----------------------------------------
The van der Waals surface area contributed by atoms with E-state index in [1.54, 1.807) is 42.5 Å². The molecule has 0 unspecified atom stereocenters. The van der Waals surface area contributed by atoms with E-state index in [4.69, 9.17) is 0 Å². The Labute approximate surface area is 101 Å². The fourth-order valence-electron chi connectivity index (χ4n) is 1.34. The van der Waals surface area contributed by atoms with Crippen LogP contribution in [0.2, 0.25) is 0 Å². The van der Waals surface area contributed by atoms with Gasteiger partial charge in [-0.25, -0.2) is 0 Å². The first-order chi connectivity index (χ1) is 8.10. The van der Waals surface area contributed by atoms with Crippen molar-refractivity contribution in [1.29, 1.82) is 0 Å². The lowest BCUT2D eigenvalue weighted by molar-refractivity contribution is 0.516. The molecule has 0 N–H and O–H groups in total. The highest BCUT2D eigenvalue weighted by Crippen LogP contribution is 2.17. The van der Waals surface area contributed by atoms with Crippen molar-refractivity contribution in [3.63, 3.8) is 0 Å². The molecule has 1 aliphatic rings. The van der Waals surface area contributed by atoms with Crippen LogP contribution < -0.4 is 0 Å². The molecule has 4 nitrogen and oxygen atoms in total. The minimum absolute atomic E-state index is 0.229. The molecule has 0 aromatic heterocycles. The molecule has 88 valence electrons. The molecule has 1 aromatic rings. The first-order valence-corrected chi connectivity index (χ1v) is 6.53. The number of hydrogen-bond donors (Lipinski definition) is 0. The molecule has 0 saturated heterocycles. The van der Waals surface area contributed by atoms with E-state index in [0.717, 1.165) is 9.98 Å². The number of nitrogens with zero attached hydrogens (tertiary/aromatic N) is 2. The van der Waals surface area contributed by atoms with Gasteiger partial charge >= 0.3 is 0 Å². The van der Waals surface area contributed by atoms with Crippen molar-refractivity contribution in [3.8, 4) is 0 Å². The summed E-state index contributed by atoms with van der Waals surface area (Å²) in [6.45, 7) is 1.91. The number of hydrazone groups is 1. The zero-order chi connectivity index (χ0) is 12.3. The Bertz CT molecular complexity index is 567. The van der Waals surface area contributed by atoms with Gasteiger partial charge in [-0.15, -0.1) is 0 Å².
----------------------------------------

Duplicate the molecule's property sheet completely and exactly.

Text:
The van der Waals surface area contributed by atoms with E-state index in [1.54, 1.807) is 42.5 Å². The molecule has 0 unspecified atom stereocenters. The van der Waals surface area contributed by atoms with E-state index in [4.69, 9.17) is 0 Å². The Labute approximate surface area is 101 Å². The fourth-order valence-electron chi connectivity index (χ4n) is 1.34. The van der Waals surface area contributed by atoms with Crippen LogP contribution in [0.2, 0.25) is 0 Å². The van der Waals surface area contributed by atoms with Gasteiger partial charge in [-0.25, -0.2) is 0 Å². The first-order chi connectivity index (χ1) is 8.10. The van der Waals surface area contributed by atoms with Crippen molar-refractivity contribution in [1.29, 1.82) is 0 Å². The lowest BCUT2D eigenvalue weighted by molar-refractivity contribution is 0.516. The molecule has 0 N–H and O–H groups in total. The highest BCUT2D eigenvalue weighted by Crippen LogP contribution is 2.17. The van der Waals surface area contributed by atoms with Crippen molar-refractivity contribution in [3.63, 3.8) is 0 Å². The molecule has 1 aliphatic rings. The van der Waals surface area contributed by atoms with Crippen LogP contribution < -0.4 is 0 Å². The molecule has 4 nitrogen and oxygen atoms in total. The minimum absolute atomic E-state index is 0.229. The molecule has 0 aromatic heterocycles. The molecule has 88 valence electrons. The molecule has 1 aromatic rings. The first-order valence-corrected chi connectivity index (χ1v) is 6.53. The number of hydrogen-bond donors (Lipinski definition) is 0. The molecule has 0 saturated heterocycles. The van der Waals surface area contributed by atoms with E-state index in [0.717, 1.165) is 9.98 Å². The number of nitrogens with zero attached hydrogens (tertiary/aromatic N) is 2. The van der Waals surface area contributed by atoms with Gasteiger partial charge >= 0.3 is 0 Å². The van der Waals surface area contributed by atoms with Crippen molar-refractivity contribution in [3.8, 4) is 0 Å². The summed E-state index contributed by atoms with van der Waals surface area (Å²) in [6.45, 7) is 1.91. The number of hydrazone groups is 1. The zero-order chi connectivity index (χ0) is 12.3. The Bertz CT molecular complexity index is 567. The van der Waals surface area contributed by atoms with Gasteiger partial charge in [-0.15, -0.1) is 0 Å².